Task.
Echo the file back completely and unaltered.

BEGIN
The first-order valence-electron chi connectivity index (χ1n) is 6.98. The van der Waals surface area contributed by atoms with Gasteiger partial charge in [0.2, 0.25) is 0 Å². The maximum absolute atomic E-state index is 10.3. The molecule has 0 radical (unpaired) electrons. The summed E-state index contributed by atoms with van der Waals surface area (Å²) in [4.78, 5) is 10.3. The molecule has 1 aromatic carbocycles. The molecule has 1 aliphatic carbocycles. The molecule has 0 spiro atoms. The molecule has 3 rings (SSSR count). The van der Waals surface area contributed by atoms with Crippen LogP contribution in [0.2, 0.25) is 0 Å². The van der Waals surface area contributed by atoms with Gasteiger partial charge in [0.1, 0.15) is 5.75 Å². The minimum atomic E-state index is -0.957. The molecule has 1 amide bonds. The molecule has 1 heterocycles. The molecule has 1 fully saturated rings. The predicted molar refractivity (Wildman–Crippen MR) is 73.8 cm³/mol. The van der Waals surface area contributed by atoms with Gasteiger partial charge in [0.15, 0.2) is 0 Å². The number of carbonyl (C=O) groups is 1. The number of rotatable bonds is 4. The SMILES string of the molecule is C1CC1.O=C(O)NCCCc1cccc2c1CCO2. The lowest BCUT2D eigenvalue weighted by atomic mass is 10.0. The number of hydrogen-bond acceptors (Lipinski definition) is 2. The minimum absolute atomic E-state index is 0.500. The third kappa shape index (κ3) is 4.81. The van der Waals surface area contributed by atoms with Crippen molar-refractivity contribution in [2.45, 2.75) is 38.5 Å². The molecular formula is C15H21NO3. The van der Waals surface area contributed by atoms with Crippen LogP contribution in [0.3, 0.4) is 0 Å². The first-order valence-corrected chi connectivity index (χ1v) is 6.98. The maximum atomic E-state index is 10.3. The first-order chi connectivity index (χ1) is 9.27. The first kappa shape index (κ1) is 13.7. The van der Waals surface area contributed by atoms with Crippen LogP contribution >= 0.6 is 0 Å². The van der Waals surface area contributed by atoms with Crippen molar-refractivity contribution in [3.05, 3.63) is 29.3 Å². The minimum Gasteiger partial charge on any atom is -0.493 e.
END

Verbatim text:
The first-order valence-electron chi connectivity index (χ1n) is 6.98. The van der Waals surface area contributed by atoms with Gasteiger partial charge in [0.2, 0.25) is 0 Å². The maximum absolute atomic E-state index is 10.3. The molecule has 0 radical (unpaired) electrons. The summed E-state index contributed by atoms with van der Waals surface area (Å²) in [4.78, 5) is 10.3. The molecule has 1 aromatic carbocycles. The molecule has 1 aliphatic carbocycles. The molecule has 0 spiro atoms. The molecule has 3 rings (SSSR count). The van der Waals surface area contributed by atoms with Crippen LogP contribution in [0.2, 0.25) is 0 Å². The van der Waals surface area contributed by atoms with Gasteiger partial charge in [0.1, 0.15) is 5.75 Å². The minimum atomic E-state index is -0.957. The molecule has 1 amide bonds. The molecule has 1 heterocycles. The molecule has 1 fully saturated rings. The predicted molar refractivity (Wildman–Crippen MR) is 73.8 cm³/mol. The van der Waals surface area contributed by atoms with Gasteiger partial charge in [0.15, 0.2) is 0 Å². The number of carbonyl (C=O) groups is 1. The number of rotatable bonds is 4. The SMILES string of the molecule is C1CC1.O=C(O)NCCCc1cccc2c1CCO2. The lowest BCUT2D eigenvalue weighted by atomic mass is 10.0. The number of hydrogen-bond acceptors (Lipinski definition) is 2. The minimum absolute atomic E-state index is 0.500. The third kappa shape index (κ3) is 4.81. The van der Waals surface area contributed by atoms with Crippen molar-refractivity contribution in [2.45, 2.75) is 38.5 Å². The molecular formula is C15H21NO3. The van der Waals surface area contributed by atoms with Crippen LogP contribution in [0.3, 0.4) is 0 Å². The first-order valence-corrected chi connectivity index (χ1v) is 6.98. The maximum atomic E-state index is 10.3. The first-order chi connectivity index (χ1) is 9.27. The first kappa shape index (κ1) is 13.7. The van der Waals surface area contributed by atoms with Crippen LogP contribution >= 0.6 is 0 Å². The van der Waals surface area contributed by atoms with Crippen molar-refractivity contribution in [3.05, 3.63) is 29.3 Å². The minimum Gasteiger partial charge on any atom is -0.493 e.